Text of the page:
• Based on your reply and reading more about ENs, I can see why the structure for including them would make them unwieldy. If this template is a directive to editors, I still think that the top of the page is better than near the bottom; The top is immediately visible when a user clicks to edit the page, while the bottom entails scrolling. —Ost (talk) 22:44, 13 November 2012 (UTC)

I thought the consensus was that these were expressly not meant as notices for human editors, but if people are using them for that purpose I suppose it makes sense to have them where they can be seen. Chris Cunningham (user:thumperward) (talk) 13:44, 18 March 2013 (UTC)

Yep, things do often have unintended consequences. I certainly didn't intend for it to be an instruction to editors, but I see no real harm that some see the advantage of it being a visual reminder of the formatting to use for the article. -- Ohconfucius ping / poke 13:59, 18 March 2013 (UTC)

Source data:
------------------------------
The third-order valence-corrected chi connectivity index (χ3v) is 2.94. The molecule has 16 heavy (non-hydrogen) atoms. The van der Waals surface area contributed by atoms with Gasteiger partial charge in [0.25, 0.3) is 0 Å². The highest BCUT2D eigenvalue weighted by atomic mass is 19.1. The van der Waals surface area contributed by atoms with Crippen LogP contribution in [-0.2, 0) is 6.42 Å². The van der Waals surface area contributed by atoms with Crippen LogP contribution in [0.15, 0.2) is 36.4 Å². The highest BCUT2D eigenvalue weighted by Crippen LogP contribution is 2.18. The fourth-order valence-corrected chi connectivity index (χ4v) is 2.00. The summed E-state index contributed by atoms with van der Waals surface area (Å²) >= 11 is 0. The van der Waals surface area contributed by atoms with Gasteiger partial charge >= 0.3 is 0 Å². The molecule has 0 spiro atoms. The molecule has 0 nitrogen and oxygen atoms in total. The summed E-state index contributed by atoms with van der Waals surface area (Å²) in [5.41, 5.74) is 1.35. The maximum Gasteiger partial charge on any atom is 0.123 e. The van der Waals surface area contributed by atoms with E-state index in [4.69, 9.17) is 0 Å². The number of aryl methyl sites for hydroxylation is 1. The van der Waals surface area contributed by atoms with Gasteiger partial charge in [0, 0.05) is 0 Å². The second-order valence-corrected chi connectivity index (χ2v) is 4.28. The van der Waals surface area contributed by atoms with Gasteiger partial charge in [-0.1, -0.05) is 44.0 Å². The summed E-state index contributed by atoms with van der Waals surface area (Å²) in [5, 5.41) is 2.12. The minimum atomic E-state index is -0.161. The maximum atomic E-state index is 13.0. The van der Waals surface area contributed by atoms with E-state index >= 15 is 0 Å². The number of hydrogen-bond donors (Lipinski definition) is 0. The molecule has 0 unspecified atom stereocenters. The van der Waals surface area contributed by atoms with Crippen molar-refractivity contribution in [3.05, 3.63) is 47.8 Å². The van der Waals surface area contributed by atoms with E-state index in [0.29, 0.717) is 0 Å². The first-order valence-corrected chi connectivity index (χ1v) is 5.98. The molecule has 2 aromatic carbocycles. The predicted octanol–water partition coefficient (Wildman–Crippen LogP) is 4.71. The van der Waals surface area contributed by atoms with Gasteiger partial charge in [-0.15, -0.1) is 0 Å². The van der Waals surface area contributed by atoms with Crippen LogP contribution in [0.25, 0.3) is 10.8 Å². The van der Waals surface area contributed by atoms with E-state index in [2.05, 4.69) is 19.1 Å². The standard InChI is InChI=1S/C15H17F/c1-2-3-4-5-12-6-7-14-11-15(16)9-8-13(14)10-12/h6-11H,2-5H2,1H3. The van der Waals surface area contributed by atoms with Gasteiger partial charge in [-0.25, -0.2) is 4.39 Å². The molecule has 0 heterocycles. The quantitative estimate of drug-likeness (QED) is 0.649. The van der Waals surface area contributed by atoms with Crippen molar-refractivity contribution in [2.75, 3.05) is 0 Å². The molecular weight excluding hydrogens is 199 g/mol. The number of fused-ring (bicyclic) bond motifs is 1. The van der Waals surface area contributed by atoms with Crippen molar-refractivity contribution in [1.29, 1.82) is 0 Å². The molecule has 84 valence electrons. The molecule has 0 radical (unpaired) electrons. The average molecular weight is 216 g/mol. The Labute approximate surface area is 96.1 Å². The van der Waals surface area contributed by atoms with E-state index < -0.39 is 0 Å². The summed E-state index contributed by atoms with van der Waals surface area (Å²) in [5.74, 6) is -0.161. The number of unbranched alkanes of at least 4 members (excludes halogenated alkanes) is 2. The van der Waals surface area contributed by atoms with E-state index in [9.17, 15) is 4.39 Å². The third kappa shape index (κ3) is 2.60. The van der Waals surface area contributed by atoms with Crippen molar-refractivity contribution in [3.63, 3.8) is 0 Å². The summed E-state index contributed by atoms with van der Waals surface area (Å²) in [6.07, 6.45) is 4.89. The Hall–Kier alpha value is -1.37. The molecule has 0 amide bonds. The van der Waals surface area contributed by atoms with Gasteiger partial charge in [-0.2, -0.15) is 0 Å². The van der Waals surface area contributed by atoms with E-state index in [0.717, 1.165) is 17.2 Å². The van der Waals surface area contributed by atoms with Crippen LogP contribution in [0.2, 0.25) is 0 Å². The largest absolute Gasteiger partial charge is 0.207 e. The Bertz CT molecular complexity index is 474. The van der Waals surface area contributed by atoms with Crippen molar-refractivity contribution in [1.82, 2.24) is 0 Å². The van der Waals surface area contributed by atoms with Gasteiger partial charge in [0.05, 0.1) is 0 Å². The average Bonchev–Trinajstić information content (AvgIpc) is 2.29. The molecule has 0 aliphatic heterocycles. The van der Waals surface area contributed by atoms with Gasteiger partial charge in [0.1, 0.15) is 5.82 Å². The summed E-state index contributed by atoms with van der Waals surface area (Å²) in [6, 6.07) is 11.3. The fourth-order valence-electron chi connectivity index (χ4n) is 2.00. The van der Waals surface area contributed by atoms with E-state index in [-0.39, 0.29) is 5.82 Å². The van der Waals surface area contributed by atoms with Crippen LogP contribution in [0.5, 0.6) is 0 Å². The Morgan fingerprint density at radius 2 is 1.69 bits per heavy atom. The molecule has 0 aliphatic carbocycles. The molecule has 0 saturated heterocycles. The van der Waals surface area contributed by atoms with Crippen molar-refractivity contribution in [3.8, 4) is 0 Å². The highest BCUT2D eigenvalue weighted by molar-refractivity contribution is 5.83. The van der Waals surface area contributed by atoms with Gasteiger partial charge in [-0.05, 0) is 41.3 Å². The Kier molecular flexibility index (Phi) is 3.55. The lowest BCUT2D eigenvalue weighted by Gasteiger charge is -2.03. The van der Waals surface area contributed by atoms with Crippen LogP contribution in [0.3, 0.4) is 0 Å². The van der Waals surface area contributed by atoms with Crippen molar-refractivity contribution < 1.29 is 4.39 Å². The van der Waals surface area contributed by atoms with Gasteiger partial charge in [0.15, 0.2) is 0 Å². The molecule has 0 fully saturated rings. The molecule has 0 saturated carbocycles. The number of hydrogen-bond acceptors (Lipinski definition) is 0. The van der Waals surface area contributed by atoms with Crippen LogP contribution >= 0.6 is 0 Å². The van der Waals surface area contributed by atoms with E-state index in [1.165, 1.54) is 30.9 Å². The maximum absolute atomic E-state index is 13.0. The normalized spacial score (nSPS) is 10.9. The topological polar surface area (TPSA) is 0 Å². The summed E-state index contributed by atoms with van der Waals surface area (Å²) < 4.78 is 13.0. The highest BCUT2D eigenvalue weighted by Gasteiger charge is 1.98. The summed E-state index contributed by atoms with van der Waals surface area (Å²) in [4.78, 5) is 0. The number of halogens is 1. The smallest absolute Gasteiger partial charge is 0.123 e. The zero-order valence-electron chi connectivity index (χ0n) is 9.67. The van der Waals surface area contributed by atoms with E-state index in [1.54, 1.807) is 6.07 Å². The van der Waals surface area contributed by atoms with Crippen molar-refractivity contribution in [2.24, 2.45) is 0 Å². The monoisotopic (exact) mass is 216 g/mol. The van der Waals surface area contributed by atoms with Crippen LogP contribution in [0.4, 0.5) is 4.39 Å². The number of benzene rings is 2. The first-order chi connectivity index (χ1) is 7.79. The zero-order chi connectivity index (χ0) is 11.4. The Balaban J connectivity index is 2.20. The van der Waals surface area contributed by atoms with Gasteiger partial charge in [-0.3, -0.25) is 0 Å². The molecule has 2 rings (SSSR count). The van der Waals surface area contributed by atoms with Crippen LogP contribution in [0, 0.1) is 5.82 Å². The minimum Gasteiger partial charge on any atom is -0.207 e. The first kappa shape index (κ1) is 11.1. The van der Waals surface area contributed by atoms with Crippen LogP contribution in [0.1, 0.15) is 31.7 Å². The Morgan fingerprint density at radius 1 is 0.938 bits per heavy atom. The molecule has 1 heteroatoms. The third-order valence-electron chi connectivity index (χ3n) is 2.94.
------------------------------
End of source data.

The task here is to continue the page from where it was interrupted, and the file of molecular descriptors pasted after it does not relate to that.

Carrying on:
On another note, placing this and the mdy template at the absolute top of the page often causes an extra line of whitespace to be added. 8ty3hree (talk) 22:00, 19 December 2013 (UTC)

Wrong. The whiteline issue has been resolved recently. Debresser (talk) 23:44, 19 December 2013 (UTC)
No. 8ty3hree (talk) 13:56, 28 December 2013 (UTC)
For more examples, go to Special:Contributions/8ty3hree and Ctrl+F "fix spacing issue". 8ty3hree (talk) 14:03, 28 December 2013 (UTC)
It seems all these examples are because of another problem: that templates like DISPLAYTITLE or Italic title should be on the absolute top of the article. Debresser (talk) 17:47, 28 December 2013 (UTC)
{{DISPLAYTITLE}} is not a template but a behavior switch; but aside from that, the positioning of either {{DISPLAYTITLE}} or {{italic title}} is immaterial, it can go anywhere that you like - neither of these elements are mentioned in MOS:LEAD, and so neither is required to be in the lead section, let alone at the absolute top of the article. Their positioning is however subject to the proviso that some infoboxes (such as {{infobox album}}) do contain one of these, and the relative order is important: whichever comes last on the page is the one that affects the displayed title. --Redrose64 (talk) 21:35, 28 December 2013 (UTC)